The Conservative Party could lose up to 30 parliamentary seats and over 1.1 million votes if it bulldozes ahead with plans to redefine marriage, a new poll shows.
The poll, conducted by ComRes, shows that the party’s support for gay marriage is alienating former Tory voters.
For every disaffected Tory supporter attracted back to the party, it loses almost three because of its stance on the issue.
An analysis of the polling figures shows that the Tories stand to lose anywhere between eight and 30 Parliamentary seats, and could lose more than 1.1 million votes in a general election.
In The Sun today, Trevor Kavanagh says Tory supporters are “deserting in droves over [David Cameron’s] irrelevant campaign for gay marriage” and other unpopular issues.
At the weekend, anxious Tory backbench MPs said they had received an “avalanche” of letters from disgruntled constituents who opposed the plans.
One MP said: “We’re worried we’ll haemorrhage votes unless Cameron backs down. These protests are not from the usual suspects of complainants. These are from quiet, unassuming Tory supporters telling us, do this and we won’t vote for you again.”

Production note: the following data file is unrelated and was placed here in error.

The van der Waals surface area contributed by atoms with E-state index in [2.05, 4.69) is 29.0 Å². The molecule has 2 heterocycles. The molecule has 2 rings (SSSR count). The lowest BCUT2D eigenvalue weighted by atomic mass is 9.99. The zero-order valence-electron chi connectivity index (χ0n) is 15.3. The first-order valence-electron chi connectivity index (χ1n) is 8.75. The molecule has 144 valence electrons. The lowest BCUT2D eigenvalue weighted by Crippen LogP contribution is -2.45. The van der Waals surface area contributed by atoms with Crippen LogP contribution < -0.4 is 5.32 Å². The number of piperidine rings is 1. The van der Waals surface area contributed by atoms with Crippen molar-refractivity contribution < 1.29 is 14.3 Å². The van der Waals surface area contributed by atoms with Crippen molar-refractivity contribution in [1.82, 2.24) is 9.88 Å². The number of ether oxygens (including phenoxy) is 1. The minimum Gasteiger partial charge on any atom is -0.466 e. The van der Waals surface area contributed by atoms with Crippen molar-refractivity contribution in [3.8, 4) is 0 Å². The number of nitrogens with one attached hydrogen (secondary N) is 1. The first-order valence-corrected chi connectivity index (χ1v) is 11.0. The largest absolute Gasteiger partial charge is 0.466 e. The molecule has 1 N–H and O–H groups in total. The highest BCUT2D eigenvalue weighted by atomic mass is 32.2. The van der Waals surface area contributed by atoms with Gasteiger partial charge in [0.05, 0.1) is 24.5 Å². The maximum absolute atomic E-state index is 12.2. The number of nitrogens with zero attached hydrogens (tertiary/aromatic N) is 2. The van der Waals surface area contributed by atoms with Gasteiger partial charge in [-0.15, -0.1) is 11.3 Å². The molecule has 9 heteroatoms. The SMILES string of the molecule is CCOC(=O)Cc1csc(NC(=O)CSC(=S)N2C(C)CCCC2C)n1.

The Mail on Sunday reported that the Chief Whip Patrick McLoughlin has privately told Tory backbenchers that the plan to redefine marriage will be “kicked into the long grass”. However, the paper also reported: “Number 10 sources insisted Mr Cameron remained fully committed to the proposal.”
Meanwhile, in Scotland, a “Vote for Marriage” leaflet is being sent to every household in Glasgow, paid for by the Scotland for Marriage group.
The leaflet tells voters why redefining marriage is an issue relevant to the local elections, which takes place on Thursday 3 May.
And it urges voters to ask local election candidates whether they support or oppose the redefinition of marriage.
Scotland for Marriage is also sending advertising vans, featuring the “Vote for Marriage” slogan, to key locations in Scotland this week.